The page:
One of the most underrated regions in New Zealand, the Catlins are a hidden gem in the south-eastern corner of the South Island. Explore rugged coasts, thriving wildlife and landscapes that have been shaped by the elements… literally!
When I was planning my South Island road trip last year, the Catlins seemed to be left off almost all the itineraries that I found online. I guess that’s what happens when they’re bypassed by State Highway 1.
But we had a few days to get from Dunedin to Bluff (and then onto Stewart Island) so I knew we had to experience the moody Catlins for ourselves.
The Catlins is definitely lacking in tourist infrastructure but that’s because it’s lacking in tourists, which means you get the killer views, abundant wildlife and remote beaches all to yourself!
If you have an appetite for nature and adventure, there are some amazing things to do in the Catlins that I guarantee you’ll love.
Here are some of my top travel tips, suggestions of things to do and the best accommodation in the Catlins area.
How to get to the Catlins
The Catlins comprises of the bottom corner of the South Island, from Balclutha to Invercargill. The area stretches over both Otago and Southland.
The only way to get to the Catlins is by driving yourself, New Zealand’s public transport system is limited and the closest you could get by bus is to Balclutha.
Dunedin to the Catlins
Driving from Dunedin to Kaka Point (the northern-most popular stop in the Catlins) will take about an hour and 15 minutes (100km).
Queenstown to the Catlins
Driving from Queenstown direct to Kaka Point will take you just over three hours (257km).
Driving the Southern Scenic Route
The Catlins are a part of the Southern Scenic Route, a 600km+ road trip route that runs from Queenstown to Dunedin via some of New Zealand’s top highlights as well as unspoilt treasures.
Your first stop from Queenstown is Fiordland, home to the charming town of Te Anau which doubles as a gateway to the mighty Milford Sound. Next up is Western Southland, then Invercargill, then onto the Catlins before heading up to Dunedin.
When to visit the Catlins
You can visit the Catlins year-round and temperature-wise it’s quite mild (like much of New Zealand), but given that the coast is exposed to the elements, you need to be prepared for wild weather.
In summer expect the temperature to be around 15-25°C, and in winter the temp usually hovers around 8-13°C, although temperatures can reach up to 30°C in the hot months and as low as -5°C in winter.
The most important thing to know is that in the Catlins, things can change quickly. You might be having a swim on a hot day one minute and then be hit by a chilly wind coming straight off the ice thousands of kms away! And no, I’m not exaggerating.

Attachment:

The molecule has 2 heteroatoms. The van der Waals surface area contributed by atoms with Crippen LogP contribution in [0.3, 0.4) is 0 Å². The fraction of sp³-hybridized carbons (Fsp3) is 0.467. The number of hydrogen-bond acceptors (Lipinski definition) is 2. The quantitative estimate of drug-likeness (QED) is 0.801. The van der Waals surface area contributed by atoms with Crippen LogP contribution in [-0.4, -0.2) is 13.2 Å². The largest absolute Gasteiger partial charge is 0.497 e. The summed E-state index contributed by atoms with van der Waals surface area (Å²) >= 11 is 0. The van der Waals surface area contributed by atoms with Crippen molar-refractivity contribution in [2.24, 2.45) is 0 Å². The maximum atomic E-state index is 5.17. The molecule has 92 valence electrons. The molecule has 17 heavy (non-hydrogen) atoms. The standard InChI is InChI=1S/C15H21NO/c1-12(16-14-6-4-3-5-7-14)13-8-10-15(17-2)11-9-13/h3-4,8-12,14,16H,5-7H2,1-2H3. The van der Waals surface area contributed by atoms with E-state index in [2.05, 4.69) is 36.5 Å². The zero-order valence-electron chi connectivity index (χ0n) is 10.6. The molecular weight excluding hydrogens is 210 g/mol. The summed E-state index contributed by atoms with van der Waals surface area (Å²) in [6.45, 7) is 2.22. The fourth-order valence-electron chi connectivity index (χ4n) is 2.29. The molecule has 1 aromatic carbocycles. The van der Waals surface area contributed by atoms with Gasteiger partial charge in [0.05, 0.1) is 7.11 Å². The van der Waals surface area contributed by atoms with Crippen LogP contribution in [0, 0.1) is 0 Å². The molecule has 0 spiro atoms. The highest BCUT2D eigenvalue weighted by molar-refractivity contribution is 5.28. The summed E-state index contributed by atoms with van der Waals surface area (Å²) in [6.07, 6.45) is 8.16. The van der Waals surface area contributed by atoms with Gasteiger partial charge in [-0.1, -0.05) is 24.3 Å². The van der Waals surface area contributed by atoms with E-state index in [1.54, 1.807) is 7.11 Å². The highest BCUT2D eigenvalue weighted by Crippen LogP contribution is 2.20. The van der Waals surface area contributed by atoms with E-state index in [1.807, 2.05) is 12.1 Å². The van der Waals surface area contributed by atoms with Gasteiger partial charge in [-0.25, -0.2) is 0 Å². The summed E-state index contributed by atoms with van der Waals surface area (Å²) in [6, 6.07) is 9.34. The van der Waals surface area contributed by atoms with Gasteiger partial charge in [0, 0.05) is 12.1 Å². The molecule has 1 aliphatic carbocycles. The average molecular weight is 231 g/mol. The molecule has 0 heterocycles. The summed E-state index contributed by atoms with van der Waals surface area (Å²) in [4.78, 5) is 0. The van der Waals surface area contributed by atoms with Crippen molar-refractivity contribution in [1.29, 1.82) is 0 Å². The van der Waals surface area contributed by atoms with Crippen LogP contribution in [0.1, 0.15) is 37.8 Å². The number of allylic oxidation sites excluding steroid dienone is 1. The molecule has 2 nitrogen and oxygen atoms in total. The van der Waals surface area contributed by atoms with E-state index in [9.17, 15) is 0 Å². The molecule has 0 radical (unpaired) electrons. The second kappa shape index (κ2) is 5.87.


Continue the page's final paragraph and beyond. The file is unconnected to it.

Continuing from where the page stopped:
Make sure you’ve got a warm jacket and scarf with you at any time of the year and you’ll be all good.
Things to do in the Catlins
You’re unlikely to see any big tour buses or recognisable tourism operators around this area but that doesn’t mean there’s not much to do. Whether you’re a keen hiker, have a knack for bird-spotting, love photography or prefer active adventures on the water, there are things to do in the Catlins for any traveller.
My absolute top pick for things to do in the Catlins is a kayak trip with Jared at Catlins Kayak & Adventure. He’s a local with loads of knowledge about the region’s ecology and history, and he’ll show you the iconic Nugget Point Lighthouse from the water.
We did the Sunrise Kayak which involved a horrendously early wake up, but it was well worth it when we saw a Hoiho (Yellow-Eyed Penguin) on his way out to sea for the day. They’re one of the rarest penguins in the world, with only an estimated 3,400 left. Seeing him on the rocks was a life highlight, and our day only got better with a tonne of fur seals sunbathing on the rocks right in front of us.
If you’re not an early riser, Catlins Kayak & Adventure also runs a two-hour daytime tour from 9am or 2pm where you might see fur seals, sea lions, albatross, little blue penguins and dolphins.
See the Nugget Point Lighthouse
Nugget Point is probably the most recognised spot in the Catlins, with a 9.5m lighthouse standing 76m above the rocky islands below.
There’s a big carpark near the track and it’s a 10 minute easy walk to the lighthouse, but bring a hat on a sunny day or coat on a cooler day as it’s fully exposed.
From the viewing platform you’ll be able to see seals, sea lions and seabirds.
Watch penguins come in at dusk
Curio Bay is a 25 minute drive from Kaka Point and is one of the best places in the South Island to spot yellow-eyed penguins coming in for the evening.
The penguin-spotting platforms are about a 6-7 minute walk from the carpark, and there’s signs with info about the penguins on the walk.